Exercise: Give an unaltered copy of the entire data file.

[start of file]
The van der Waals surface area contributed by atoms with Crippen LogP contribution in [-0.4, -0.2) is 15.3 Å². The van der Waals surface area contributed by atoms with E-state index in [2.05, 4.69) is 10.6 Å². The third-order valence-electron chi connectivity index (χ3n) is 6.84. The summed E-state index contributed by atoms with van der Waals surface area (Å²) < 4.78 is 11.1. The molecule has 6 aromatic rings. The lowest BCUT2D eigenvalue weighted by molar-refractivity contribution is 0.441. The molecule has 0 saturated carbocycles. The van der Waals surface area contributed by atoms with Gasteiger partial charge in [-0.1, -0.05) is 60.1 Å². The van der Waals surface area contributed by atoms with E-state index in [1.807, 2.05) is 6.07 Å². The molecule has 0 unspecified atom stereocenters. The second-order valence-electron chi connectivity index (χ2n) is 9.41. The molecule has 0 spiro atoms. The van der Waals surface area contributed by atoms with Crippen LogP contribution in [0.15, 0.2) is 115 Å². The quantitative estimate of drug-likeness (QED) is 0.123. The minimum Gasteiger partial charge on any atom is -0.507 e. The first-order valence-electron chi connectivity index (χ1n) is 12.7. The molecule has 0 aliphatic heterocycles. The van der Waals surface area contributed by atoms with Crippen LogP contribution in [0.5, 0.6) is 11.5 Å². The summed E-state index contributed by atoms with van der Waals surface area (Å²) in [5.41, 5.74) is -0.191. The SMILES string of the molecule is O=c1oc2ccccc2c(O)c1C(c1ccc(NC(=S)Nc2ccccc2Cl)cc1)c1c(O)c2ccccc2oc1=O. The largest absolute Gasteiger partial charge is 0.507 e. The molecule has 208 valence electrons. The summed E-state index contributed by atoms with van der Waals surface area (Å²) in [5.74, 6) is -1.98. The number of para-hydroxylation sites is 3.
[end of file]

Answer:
The van der Waals surface area contributed by atoms with Crippen LogP contribution in [-0.4, -0.2) is 15.3 Å². The van der Waals surface area contributed by atoms with E-state index in [2.05, 4.69) is 10.6 Å². The third-order valence-electron chi connectivity index (χ3n) is 6.84. The summed E-state index contributed by atoms with van der Waals surface area (Å²) < 4.78 is 11.1. The molecule has 6 aromatic rings. The lowest BCUT2D eigenvalue weighted by molar-refractivity contribution is 0.441. The molecule has 0 saturated carbocycles. The van der Waals surface area contributed by atoms with Gasteiger partial charge in [-0.1, -0.05) is 60.1 Å². The van der Waals surface area contributed by atoms with E-state index in [1.807, 2.05) is 6.07 Å². The molecule has 0 unspecified atom stereocenters. The second-order valence-electron chi connectivity index (χ2n) is 9.41. The molecule has 0 spiro atoms. The van der Waals surface area contributed by atoms with Crippen LogP contribution in [0.15, 0.2) is 115 Å². The quantitative estimate of drug-likeness (QED) is 0.123. The minimum Gasteiger partial charge on any atom is -0.507 e. The first-order valence-electron chi connectivity index (χ1n) is 12.7. The molecule has 0 aliphatic heterocycles. The van der Waals surface area contributed by atoms with Crippen LogP contribution in [0.5, 0.6) is 11.5 Å². The summed E-state index contributed by atoms with van der Waals surface area (Å²) in [5.41, 5.74) is -0.191. The SMILES string of the molecule is O=c1oc2ccccc2c(O)c1C(c1ccc(NC(=S)Nc2ccccc2Cl)cc1)c1c(O)c2ccccc2oc1=O. The largest absolute Gasteiger partial charge is 0.507 e. The molecule has 208 valence electrons. The summed E-state index contributed by atoms with van der Waals surface area (Å²) in [5.74, 6) is -1.98. The number of para-hydroxylation sites is 3.